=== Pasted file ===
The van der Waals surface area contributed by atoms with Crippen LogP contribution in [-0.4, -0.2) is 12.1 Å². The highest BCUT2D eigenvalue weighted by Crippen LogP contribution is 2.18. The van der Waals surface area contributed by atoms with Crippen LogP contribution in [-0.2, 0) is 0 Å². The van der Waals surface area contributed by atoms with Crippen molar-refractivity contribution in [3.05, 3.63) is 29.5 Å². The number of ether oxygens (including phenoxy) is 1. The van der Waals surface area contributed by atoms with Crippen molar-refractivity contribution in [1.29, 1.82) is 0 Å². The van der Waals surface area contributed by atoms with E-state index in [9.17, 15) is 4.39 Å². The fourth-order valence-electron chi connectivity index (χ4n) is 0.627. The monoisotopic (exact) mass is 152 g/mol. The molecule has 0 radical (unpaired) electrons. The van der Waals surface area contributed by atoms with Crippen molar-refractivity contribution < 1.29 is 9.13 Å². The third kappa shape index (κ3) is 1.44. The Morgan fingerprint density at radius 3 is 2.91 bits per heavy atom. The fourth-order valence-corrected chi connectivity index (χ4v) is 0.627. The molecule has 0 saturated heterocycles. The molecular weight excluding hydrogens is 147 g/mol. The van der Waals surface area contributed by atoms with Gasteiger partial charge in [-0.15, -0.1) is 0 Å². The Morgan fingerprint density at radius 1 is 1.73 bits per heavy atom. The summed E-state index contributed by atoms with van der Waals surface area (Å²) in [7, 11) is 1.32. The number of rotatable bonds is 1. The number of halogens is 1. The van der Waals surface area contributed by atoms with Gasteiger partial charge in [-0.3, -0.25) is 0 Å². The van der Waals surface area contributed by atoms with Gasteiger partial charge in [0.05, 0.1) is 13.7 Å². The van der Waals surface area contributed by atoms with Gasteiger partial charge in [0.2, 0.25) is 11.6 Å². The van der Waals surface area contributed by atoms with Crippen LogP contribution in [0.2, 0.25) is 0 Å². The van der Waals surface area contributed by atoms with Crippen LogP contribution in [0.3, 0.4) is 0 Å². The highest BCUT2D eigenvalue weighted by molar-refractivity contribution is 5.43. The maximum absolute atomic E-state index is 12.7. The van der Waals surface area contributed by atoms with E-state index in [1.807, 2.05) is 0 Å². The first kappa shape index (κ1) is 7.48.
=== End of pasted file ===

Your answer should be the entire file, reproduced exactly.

The van der Waals surface area contributed by atoms with Crippen LogP contribution in [-0.4, -0.2) is 12.1 Å². The highest BCUT2D eigenvalue weighted by Crippen LogP contribution is 2.18. The van der Waals surface area contributed by atoms with Crippen LogP contribution in [-0.2, 0) is 0 Å². The van der Waals surface area contributed by atoms with Crippen molar-refractivity contribution in [3.05, 3.63) is 29.5 Å². The number of ether oxygens (including phenoxy) is 1. The van der Waals surface area contributed by atoms with Crippen molar-refractivity contribution in [1.29, 1.82) is 0 Å². The van der Waals surface area contributed by atoms with E-state index in [9.17, 15) is 4.39 Å². The fourth-order valence-electron chi connectivity index (χ4n) is 0.627. The monoisotopic (exact) mass is 152 g/mol. The molecule has 0 radical (unpaired) electrons. The van der Waals surface area contributed by atoms with Crippen molar-refractivity contribution < 1.29 is 9.13 Å². The third kappa shape index (κ3) is 1.44. The Morgan fingerprint density at radius 3 is 2.91 bits per heavy atom. The fourth-order valence-corrected chi connectivity index (χ4v) is 0.627. The molecule has 0 saturated heterocycles. The molecular weight excluding hydrogens is 147 g/mol. The van der Waals surface area contributed by atoms with Gasteiger partial charge in [-0.15, -0.1) is 0 Å². The Morgan fingerprint density at radius 1 is 1.73 bits per heavy atom. The summed E-state index contributed by atoms with van der Waals surface area (Å²) in [7, 11) is 1.32. The number of rotatable bonds is 1. The number of halogens is 1. The van der Waals surface area contributed by atoms with Gasteiger partial charge in [-0.3, -0.25) is 0 Å². The van der Waals surface area contributed by atoms with Gasteiger partial charge in [0.05, 0.1) is 13.7 Å². The van der Waals surface area contributed by atoms with Gasteiger partial charge in [0.2, 0.25) is 11.6 Å². The van der Waals surface area contributed by atoms with Crippen LogP contribution in [0.2, 0.25) is 0 Å². The van der Waals surface area contributed by atoms with Crippen LogP contribution in [0.3, 0.4) is 0 Å². The highest BCUT2D eigenvalue weighted by molar-refractivity contribution is 5.43. The maximum absolute atomic E-state index is 12.7. The van der Waals surface area contributed by atoms with E-state index in [1.807, 2.05) is 0 Å². The first kappa shape index (κ1) is 7.48.